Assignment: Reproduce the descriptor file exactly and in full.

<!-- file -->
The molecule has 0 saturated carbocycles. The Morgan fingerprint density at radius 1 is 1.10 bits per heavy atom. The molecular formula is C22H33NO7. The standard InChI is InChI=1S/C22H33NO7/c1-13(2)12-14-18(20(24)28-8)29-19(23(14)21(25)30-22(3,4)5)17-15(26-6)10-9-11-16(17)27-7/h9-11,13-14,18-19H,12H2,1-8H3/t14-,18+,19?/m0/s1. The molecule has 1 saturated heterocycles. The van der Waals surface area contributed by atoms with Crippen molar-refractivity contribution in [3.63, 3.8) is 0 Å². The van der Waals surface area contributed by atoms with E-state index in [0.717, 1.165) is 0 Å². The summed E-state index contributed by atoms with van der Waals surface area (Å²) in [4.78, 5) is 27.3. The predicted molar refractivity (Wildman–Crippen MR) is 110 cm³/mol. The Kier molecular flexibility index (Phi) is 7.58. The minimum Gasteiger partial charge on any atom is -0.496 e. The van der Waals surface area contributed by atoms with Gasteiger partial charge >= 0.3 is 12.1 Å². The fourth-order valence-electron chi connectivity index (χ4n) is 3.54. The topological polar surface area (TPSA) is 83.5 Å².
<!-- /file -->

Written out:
The molecule has 0 saturated carbocycles. The Morgan fingerprint density at radius 1 is 1.10 bits per heavy atom. The molecular formula is C22H33NO7. The standard InChI is InChI=1S/C22H33NO7/c1-13(2)12-14-18(20(24)28-8)29-19(23(14)21(25)30-22(3,4)5)17-15(26-6)10-9-11-16(17)27-7/h9-11,13-14,18-19H,12H2,1-8H3/t14-,18+,19?/m0/s1. The molecule has 1 saturated heterocycles. The van der Waals surface area contributed by atoms with Crippen molar-refractivity contribution in [3.63, 3.8) is 0 Å². The van der Waals surface area contributed by atoms with E-state index in [0.717, 1.165) is 0 Å². The summed E-state index contributed by atoms with van der Waals surface area (Å²) in [4.78, 5) is 27.3. The predicted molar refractivity (Wildman–Crippen MR) is 110 cm³/mol. The Kier molecular flexibility index (Phi) is 7.58. The minimum Gasteiger partial charge on any atom is -0.496 e. The van der Waals surface area contributed by atoms with Gasteiger partial charge >= 0.3 is 12.1 Å². The fourth-order valence-electron chi connectivity index (χ4n) is 3.54. The topological polar surface area (TPSA) is 83.5 Å².